Why You Should Be Eating More Skipjack Tuna

You probably know by now that you should eat more fish, given that its one of the healthiest foods around — not only is it a great source of protein, but fish is packed full of nutrients like vitamin D, iodine, and omega-3 fatty acids (that our bodies don't produce on their own), which may have both heart and brain health benefits, improve depression and other mental conditions, and help reduce the risk of type 1 diabetes and certain autoimmune diseases, according to Healthline. The US Food and Drug Administration recommends consuming at least 8 ounces, or two servings, of fish per week.

When it comes to fish, tuna is the most consumed fish in the world, reports Atuna. Canned or pouched tuna, in particular, is especially popular, with Americans eating a whopping 1 billion pounds of it a year, reports the National Fisheries Institute. It's not surprising, considering how versatile canned tuna is. Not only that, but the cans are good for years, which makes it a can that you should always have in your pantry. Tuna does have one major downside, though — it's often high in mercury, a neurotoxin that can lead to neurological problems, notes LiveStrong.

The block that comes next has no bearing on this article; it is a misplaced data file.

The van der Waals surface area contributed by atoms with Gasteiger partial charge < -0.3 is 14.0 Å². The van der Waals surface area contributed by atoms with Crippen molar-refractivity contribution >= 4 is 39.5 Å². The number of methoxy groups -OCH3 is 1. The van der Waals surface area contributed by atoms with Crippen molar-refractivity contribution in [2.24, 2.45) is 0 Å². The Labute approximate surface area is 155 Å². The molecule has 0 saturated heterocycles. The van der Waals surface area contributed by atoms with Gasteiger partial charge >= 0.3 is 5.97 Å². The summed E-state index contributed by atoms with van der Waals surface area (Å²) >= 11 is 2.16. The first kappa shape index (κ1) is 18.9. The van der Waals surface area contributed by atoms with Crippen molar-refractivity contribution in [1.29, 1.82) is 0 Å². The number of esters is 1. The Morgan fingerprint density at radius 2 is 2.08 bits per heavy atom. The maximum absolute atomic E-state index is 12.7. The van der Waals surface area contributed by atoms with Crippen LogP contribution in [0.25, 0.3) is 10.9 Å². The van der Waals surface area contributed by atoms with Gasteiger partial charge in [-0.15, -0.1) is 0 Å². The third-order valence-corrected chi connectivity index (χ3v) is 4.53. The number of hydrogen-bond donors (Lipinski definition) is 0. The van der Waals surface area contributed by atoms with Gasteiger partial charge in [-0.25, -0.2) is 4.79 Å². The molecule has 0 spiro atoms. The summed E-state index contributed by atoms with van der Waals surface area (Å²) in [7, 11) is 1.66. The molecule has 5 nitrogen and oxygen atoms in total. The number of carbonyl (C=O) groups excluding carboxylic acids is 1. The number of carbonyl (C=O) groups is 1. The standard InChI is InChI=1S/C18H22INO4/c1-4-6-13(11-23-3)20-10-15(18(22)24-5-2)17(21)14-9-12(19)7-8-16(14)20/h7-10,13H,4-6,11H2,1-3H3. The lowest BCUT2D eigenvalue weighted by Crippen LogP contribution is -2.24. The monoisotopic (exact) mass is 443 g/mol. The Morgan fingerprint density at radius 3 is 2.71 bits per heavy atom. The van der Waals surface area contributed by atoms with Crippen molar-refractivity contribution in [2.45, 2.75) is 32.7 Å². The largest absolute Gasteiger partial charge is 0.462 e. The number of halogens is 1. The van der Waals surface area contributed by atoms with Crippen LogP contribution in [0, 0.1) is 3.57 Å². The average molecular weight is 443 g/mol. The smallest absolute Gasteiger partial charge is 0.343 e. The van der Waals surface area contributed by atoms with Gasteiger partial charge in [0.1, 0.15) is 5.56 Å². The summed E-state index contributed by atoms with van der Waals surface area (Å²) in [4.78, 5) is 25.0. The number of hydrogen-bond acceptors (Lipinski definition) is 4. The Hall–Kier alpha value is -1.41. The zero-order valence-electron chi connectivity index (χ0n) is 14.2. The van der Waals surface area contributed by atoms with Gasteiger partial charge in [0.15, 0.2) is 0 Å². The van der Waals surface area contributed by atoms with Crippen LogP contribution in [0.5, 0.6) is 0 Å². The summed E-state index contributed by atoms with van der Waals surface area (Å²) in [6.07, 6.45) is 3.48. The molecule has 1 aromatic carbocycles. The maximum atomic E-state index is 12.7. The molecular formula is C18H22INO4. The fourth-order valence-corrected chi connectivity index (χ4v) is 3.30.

Skipjack has lower mercury and higher selenium levels than other types of tuna

Not all tuna are created equal, and some have lower mercury levels than others. One example is skipjack tuna, the smallest and most abundant commercial tuna species, according to the World Wildlife Fund. Due to its smaller size, skipjack has relatively lower levels of mercury, around one third of the amount found in albacore tuna (via Environmental Defense Fund).

Skipjack is also a great source of selenium, which the human body uses to clean out and restore cells: a single serving of skipjack provides 140% of the FDA recommended amount of selenium, reports Florida Sportsman. Recent studies seem to indicate that high levels of selenium can actually help counter the negative effects of high mercury levels, and fish with a positive Selenium Health Benefit Value, which includes skipjack tuna, can help counter the risks of mercury toxicity.

Given its lower mercury and higher selenium levels, it's safe to consume up to three servings of skipjack a week, per LiveStrong. So load up on cans of "light tuna," which tends to be mostly skipjack (sometimes mixed with yellowfin), on your next shopping trip. As a bonus, the soft and flaky texture of skipjack also makes it an ideal tuna for making tuna salad.